"The Road to Copenhagen" - Speech by EU Commission President Barroso
Sumario: 26 June 2009, Brussels - Speech by José Manuel Durão Barroso, President of the European Commission, "The Road to Copenhagen" at the Green week closing session
Good morning. It is a pleasure to have the opportunity to address the closing session of Green Week.
2009, culminating in the Copenhagen conference, is a crucial year for the battle against climate change, but in fact climate change has been the defining issue for this Commission, and I fully expect it to be the defining issue for the next Commission.
Why is that? Because environment policy in general, and climate policy in particular, are natural European issues. Carbon emissions don't stop for checks at national borders. Actions we take - or don't take - inside the European Union have a direct impact on the rainforests of Brazil and Borneo, and on the thickness of the Greenland ice sheet.
The same comment applies to other urgent problems we face, such as water management policy, and to biodiversity, by the way.
The case for an Environmental Europe doesn't mean that the Commission should second guess and micromanage every action by Member States. But the value added of environmental action at the European level can no longer be questioned.
Consider what we have achieved on climate, together, over the last five years:
- on the basis of the proposals put forward by the Commission in January 2008, the EU has now formally adopted the climate and energy legislative package which makes Europe the first region in the world to set far-reaching, legally binding climate and energy targets.
The package delivers on EU leaders' commitments in March 2007 to reduce greenhouse gas emissions by at least 20% of 1990 levels and to raise the share of energy consumption provided by renewable resources to 20%, both by 2020. It also contributes to the target of improving energy efficiency by 20%.
These are real achievements for the European Union, and you all know why they are so significant. We have heard so much this week about the scientific evidence of climate change, and about its current and future impact. You know that man-made climate change poses unprecedented risks to human life, to the ecosystems we depend on, and even to civilisation itself.
So I am proud, at a time when decisive and urgent action is needed, that the European Union is leading the way, and doubly proud at the role the European Commission has played. This is proof positive, for those that want it, of this Commission's "green pedigree".
And yet we couldn't have done all this alone. I know that a good many of you, as stakeholders, have contributed to shaping these initiatives. I want to take this opportunity to thank you for your efforts so far. And I want to encourage you to continue helping us develop the follow-up measures that are needed for full implementation.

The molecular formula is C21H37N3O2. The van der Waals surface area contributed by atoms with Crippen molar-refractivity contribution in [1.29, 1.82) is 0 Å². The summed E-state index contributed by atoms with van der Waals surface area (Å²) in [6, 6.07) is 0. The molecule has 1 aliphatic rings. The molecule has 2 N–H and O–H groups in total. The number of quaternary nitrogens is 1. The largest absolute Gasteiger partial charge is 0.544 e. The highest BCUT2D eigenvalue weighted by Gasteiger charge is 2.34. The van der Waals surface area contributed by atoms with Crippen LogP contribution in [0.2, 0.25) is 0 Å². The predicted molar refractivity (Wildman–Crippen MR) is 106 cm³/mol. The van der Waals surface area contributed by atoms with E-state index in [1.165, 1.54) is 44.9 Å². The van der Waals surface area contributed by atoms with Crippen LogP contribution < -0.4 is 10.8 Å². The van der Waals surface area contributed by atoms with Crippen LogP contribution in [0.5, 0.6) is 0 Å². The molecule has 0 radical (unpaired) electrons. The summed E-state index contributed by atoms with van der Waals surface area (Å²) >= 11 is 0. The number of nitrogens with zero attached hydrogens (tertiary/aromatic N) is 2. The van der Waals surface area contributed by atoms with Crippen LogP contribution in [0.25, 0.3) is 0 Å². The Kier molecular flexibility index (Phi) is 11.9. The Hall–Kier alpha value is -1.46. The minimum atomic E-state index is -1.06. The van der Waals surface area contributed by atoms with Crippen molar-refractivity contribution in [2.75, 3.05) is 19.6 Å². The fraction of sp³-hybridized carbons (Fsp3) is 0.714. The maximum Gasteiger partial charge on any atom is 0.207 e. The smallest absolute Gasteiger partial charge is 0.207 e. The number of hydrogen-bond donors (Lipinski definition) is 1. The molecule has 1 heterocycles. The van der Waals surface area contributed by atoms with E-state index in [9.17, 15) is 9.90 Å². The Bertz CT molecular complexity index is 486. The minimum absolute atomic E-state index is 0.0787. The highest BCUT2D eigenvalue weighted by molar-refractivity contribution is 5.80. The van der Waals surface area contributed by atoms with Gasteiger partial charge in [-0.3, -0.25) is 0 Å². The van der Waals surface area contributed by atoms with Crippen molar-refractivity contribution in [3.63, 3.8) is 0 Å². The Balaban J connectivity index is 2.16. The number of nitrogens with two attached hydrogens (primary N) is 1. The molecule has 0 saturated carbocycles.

Ladies and gentlemen, we must also finally put an end to the argument that we can only let our policies go green when the economy is strong.
I have to say that while I disagree with this argument, I understand it.
Much has happened since we last met. The sub-prime crisis. The credit crunch. Near financial meltdown. A steep decline in international trade and a global recession.
So we should not be surprised that some people have suggested putting the fight against climate change on the back-burner, until the economy recovers.
But 'action on the economy or action against climate change' is a false dichotomy. These economic and environmental challenges must be tackled together. Indeed, they are part and parcel of a strategy of smart, sustainable, low carbon growth. Low carbon growth must be the hallmark of the post-crisis economy.
After all, the economic arguments for taking action on climate change are as compelling as the scientific case.
We know, for example, that the costs of climate change will be far higher if we don't take action now - up to 20% of GDP annually in the long run, according to the Stern Review. By contrast, we think we can limit the cost of our package to around half of one percent of GDP.
Moreover, the package should reduce our vulnerability to energy shocks, limiting the damaging consequences for our industry and economies. We are already dependent on others for more than 50% of our energy needs. This could rise to 64% by 2020 if we continue with business as usual, according to some projections. There are of course strong links between the energy and climate change agendas, as the Commission identified in its paper of January 2007.
So the costs of environmental action are often dwarfed by the costs of inaction.
But the benefits of going green are also underestimated.
The reality is that change brings big economic opportunities, provided that the EU further exploits its first mover advantage, and consolidates its position on world markets for energy efficient and low carbon technologies.
Achieving a 20% share for renewables, for example, could mean more than a million jobs just in this industry by 2020.
So the financial crisis has, in short, given us the chance to accelerate the move towards a low carbon society. As long as we have the courage to seize that chance.
That is why, when the Commission designed the European Economic Recovery Plan last year, we were careful to ensure that the short-term response was consistent with our long-term goals.